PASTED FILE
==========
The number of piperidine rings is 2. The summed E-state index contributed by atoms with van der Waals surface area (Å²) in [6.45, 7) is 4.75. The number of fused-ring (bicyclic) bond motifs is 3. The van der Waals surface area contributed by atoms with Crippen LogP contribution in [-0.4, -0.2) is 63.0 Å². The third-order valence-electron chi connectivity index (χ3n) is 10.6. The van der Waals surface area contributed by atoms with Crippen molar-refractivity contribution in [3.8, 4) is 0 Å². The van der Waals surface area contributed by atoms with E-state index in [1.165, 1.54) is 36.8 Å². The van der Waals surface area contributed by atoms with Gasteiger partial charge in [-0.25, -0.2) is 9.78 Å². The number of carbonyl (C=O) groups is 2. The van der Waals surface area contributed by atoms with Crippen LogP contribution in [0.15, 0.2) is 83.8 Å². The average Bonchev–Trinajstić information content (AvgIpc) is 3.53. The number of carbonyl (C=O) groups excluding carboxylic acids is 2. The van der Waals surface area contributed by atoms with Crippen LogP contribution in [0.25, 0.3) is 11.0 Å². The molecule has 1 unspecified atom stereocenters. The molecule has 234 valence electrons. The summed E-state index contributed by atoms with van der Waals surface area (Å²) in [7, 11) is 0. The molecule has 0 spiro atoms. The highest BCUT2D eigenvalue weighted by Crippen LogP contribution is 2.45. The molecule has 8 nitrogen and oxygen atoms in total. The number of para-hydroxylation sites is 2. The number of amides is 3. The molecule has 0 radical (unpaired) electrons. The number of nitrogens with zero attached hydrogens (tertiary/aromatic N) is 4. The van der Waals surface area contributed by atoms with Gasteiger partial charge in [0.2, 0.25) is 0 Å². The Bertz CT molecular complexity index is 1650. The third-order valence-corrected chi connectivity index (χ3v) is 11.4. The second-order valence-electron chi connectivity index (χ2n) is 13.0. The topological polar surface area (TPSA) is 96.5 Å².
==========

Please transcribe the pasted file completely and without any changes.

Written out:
The number of piperidine rings is 2. The summed E-state index contributed by atoms with van der Waals surface area (Å²) in [6.45, 7) is 4.75. The number of fused-ring (bicyclic) bond motifs is 3. The van der Waals surface area contributed by atoms with Crippen LogP contribution in [-0.4, -0.2) is 63.0 Å². The third-order valence-electron chi connectivity index (χ3n) is 10.6. The van der Waals surface area contributed by atoms with Crippen molar-refractivity contribution in [3.8, 4) is 0 Å². The van der Waals surface area contributed by atoms with E-state index in [1.165, 1.54) is 36.8 Å². The van der Waals surface area contributed by atoms with Gasteiger partial charge in [-0.25, -0.2) is 9.78 Å². The number of carbonyl (C=O) groups is 2. The van der Waals surface area contributed by atoms with Crippen LogP contribution in [0.15, 0.2) is 83.8 Å². The average Bonchev–Trinajstić information content (AvgIpc) is 3.53. The number of carbonyl (C=O) groups excluding carboxylic acids is 2. The van der Waals surface area contributed by atoms with Crippen LogP contribution in [0.25, 0.3) is 11.0 Å². The molecule has 1 unspecified atom stereocenters. The molecule has 234 valence electrons. The summed E-state index contributed by atoms with van der Waals surface area (Å²) in [7, 11) is 0. The molecule has 0 spiro atoms. The highest BCUT2D eigenvalue weighted by Crippen LogP contribution is 2.45. The molecule has 8 nitrogen and oxygen atoms in total. The number of para-hydroxylation sites is 2. The number of amides is 3. The molecule has 0 radical (unpaired) electrons. The number of nitrogens with zero attached hydrogens (tertiary/aromatic N) is 4. The van der Waals surface area contributed by atoms with Gasteiger partial charge in [0.2, 0.25) is 0 Å². The Bertz CT molecular complexity index is 1650. The third-order valence-corrected chi connectivity index (χ3v) is 11.4. The second-order valence-electron chi connectivity index (χ2n) is 13.0. The topological polar surface area (TPSA) is 96.5 Å².